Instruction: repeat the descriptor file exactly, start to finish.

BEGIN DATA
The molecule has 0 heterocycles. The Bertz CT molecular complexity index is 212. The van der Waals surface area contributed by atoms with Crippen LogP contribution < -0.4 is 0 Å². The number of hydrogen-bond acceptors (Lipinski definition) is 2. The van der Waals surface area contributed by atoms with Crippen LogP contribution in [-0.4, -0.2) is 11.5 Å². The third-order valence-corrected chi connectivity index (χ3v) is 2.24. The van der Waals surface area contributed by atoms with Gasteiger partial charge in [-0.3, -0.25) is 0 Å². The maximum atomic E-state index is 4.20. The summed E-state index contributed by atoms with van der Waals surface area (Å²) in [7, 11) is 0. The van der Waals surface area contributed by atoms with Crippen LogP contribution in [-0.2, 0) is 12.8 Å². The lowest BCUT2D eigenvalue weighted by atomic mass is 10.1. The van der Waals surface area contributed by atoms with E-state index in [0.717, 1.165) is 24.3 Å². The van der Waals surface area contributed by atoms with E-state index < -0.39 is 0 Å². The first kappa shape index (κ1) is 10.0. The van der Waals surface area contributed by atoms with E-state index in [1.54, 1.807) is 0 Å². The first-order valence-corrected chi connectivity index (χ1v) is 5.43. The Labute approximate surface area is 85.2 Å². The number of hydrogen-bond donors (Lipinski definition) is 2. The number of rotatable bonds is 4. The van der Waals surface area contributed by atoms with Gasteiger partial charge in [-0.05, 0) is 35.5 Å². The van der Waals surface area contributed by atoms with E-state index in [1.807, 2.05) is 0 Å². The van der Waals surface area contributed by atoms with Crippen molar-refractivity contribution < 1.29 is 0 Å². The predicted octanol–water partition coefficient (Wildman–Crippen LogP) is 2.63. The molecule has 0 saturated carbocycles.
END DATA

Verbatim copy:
The molecule has 0 heterocycles. The Bertz CT molecular complexity index is 212. The van der Waals surface area contributed by atoms with Crippen LogP contribution < -0.4 is 0 Å². The number of hydrogen-bond acceptors (Lipinski definition) is 2. The van der Waals surface area contributed by atoms with Crippen LogP contribution in [-0.4, -0.2) is 11.5 Å². The third-order valence-corrected chi connectivity index (χ3v) is 2.24. The van der Waals surface area contributed by atoms with Gasteiger partial charge in [-0.3, -0.25) is 0 Å². The maximum atomic E-state index is 4.20. The summed E-state index contributed by atoms with van der Waals surface area (Å²) in [7, 11) is 0. The van der Waals surface area contributed by atoms with Crippen LogP contribution in [-0.2, 0) is 12.8 Å². The lowest BCUT2D eigenvalue weighted by atomic mass is 10.1. The van der Waals surface area contributed by atoms with E-state index in [0.717, 1.165) is 24.3 Å². The van der Waals surface area contributed by atoms with E-state index < -0.39 is 0 Å². The first kappa shape index (κ1) is 10.0. The van der Waals surface area contributed by atoms with E-state index in [1.54, 1.807) is 0 Å². The first-order valence-corrected chi connectivity index (χ1v) is 5.43. The Labute approximate surface area is 85.2 Å². The number of hydrogen-bond donors (Lipinski definition) is 2. The number of rotatable bonds is 4. The van der Waals surface area contributed by atoms with Gasteiger partial charge in [-0.05, 0) is 35.5 Å². The van der Waals surface area contributed by atoms with E-state index in [1.807, 2.05) is 0 Å². The van der Waals surface area contributed by atoms with Crippen molar-refractivity contribution < 1.29 is 0 Å². The predicted octanol–water partition coefficient (Wildman–Crippen LogP) is 2.63. The molecule has 0 saturated carbocycles.